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Bones, spears, and cave art: Celebrating humanity through Anthropology Days

Story by Jordan Spurgeon

anthropology days
Archaeology professor Jim Eighmey teaches students about flint knapping at Anthropology Days on Oct. 30, 2019. Kurt Lapid/The Telescope

Bones, spears, art and flint knapping, all in one event.

The second annual Palomar College Anthropology Days event was held on Oct. 30 and 31 at the San Marcos Campus, near the clocktower.

Day one showcased all the anthropology department has to offer for students. Attendees were able to touch and feel bones, watch a movie in a tent, throw an atlatl and paint cave art.

betsy pain
Anthropology professor Besty Pain at the second Annual Anthropology Days event on Oct. 30, 2019. Kurt Lapid/The Telescope

Archaeology professor Betsy Pain expressed her excitement about being a part of Anthropology Days.

“Our program is one of the best in California because it’s hands-on,” Pain said. “Students from four-year universities come here to get more experience.”

One part of the event that students appeared to be drawn to most was the atlatl throwing. It looks like spear throwing, but it was originally a technology that was used nearly 17,000 years ago to hunt.

Greg Graham Macier, an archaeology major and member of the anthropology club, spent most of the day helping out with the atlatl throwing.

“This event was fun, I’m glad to be apart of it for the first time,” Macier said.

The Anthropology Club spent a long time planning this event. Casey Vann, the club’s president, has spent much of her time around the anthropology department.

Vann helped set up the event and ran some of the booths.

“This event is great exposure to the program,” Vann said. “Not many people know about our program but now they can see it and have some fun in the sun with us.”

Students from around campus came up to the booths throughout the day to see what all the commotion was about.

casey vann
Archaeology student Casey Vann at Anthropology Days held on Oct. 30, 2019. Kurt Lapid/The Telescope

“It’s really interesting and really informative,” said Palomar student Michael Morris, “They talked about how to excavate and understand bones. I also learned there’s a magic and witchcraft class which really interests me.”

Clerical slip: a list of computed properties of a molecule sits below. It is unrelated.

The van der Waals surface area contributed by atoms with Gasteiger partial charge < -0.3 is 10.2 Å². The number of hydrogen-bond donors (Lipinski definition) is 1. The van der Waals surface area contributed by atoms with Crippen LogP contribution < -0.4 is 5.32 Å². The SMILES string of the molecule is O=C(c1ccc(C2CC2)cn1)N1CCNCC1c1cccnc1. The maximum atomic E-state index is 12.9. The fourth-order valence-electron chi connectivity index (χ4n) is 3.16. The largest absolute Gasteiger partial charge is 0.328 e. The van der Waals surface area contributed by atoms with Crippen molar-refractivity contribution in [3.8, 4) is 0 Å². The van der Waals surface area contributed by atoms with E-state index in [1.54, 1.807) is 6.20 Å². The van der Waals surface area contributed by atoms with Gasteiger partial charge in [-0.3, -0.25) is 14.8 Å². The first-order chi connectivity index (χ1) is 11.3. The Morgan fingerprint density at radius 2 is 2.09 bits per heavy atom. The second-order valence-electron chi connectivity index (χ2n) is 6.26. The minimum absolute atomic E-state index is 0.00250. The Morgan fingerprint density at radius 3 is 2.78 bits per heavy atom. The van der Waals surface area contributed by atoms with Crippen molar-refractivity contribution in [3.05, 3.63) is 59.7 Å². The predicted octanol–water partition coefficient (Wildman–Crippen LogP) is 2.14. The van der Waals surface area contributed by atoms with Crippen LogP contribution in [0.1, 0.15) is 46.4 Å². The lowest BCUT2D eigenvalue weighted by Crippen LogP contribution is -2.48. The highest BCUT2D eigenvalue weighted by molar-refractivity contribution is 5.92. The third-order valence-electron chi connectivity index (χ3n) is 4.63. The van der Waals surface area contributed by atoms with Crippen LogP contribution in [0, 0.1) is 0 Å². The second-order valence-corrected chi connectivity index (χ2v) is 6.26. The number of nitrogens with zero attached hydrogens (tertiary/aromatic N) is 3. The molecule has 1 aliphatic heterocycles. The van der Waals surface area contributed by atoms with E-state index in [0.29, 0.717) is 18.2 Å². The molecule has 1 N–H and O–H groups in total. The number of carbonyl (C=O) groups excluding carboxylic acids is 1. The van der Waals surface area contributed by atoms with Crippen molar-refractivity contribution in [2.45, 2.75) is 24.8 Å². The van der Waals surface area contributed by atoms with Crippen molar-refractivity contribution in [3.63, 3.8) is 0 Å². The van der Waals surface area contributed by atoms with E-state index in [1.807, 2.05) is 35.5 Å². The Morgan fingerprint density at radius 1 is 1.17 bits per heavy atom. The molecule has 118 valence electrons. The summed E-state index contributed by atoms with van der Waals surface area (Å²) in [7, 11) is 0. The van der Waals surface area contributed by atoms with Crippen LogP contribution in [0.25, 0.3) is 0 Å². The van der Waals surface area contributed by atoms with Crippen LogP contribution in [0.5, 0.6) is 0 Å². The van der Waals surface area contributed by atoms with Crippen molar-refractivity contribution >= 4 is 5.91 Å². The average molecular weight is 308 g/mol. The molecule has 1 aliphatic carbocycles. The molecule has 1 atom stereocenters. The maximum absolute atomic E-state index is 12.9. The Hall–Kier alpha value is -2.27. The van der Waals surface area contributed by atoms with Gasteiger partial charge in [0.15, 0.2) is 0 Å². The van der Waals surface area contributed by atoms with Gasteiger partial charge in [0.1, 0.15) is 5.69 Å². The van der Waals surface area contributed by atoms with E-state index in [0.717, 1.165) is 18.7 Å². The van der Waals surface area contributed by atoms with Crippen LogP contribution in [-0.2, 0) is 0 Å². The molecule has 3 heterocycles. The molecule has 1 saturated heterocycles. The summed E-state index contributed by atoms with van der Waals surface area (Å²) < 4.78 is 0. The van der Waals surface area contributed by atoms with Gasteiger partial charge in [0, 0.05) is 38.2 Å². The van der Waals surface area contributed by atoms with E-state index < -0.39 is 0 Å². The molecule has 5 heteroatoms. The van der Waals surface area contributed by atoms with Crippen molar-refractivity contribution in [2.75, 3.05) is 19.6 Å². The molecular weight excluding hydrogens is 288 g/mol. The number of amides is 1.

atlatl throwing
Professor Jim Eighmey teaches students how to use an atlatl, a tool used for prehistoric hunting. Kurt Lapid/The Telescope

Every professor involved took the time to demonstrate and tell students about different classes in the fields of anthropology.

Professor Jim Eighmey spent time flint knapping, to show students what he does out in the field. He had the goal of bringing awareness to the opportunities that are available through the Anthropology Department.

Day one was seen as a success by anthropology professor Anne-Marie Mobilia.

Mobilia said, “I think we had a lot of activities that got students engaged and relaxed during the school day, while also teaching them a little about anthropology.”

Day two of Anthropology Days took place on Oct. 31. They had guest speakers from different anthropological fields came to speak to students from 9 a.m. to 3 p.m. in room SSC1-1.

The list of guest speakers, not from Palomar, included Dr. Koanne Martinez from Cal State San Marcos and Cindy Stankowski from the San Diego Archaeological Center.

Palomar professors and Anthropology Club members also spoke throughout day two.

For more information on future Anthropology Days and on how to get involved with the anthropology department, visit www.palomar.edu/pages/anthropology.

Image Sources

  • 49007756171_34d9bc6de2_k: The Telescope Newspaper | All Rights Reserved
  • 49007746916_ad3df16e77_4k: The Telescope Newspaper | All Rights Reserved
  • Archaeology Day 2019, Casey Vann: The Telescope Newspaper | All Rights Reserved
  • 49007742261_f8a4ca8078_k: The Telescope Newspaper | All Rights Reserved
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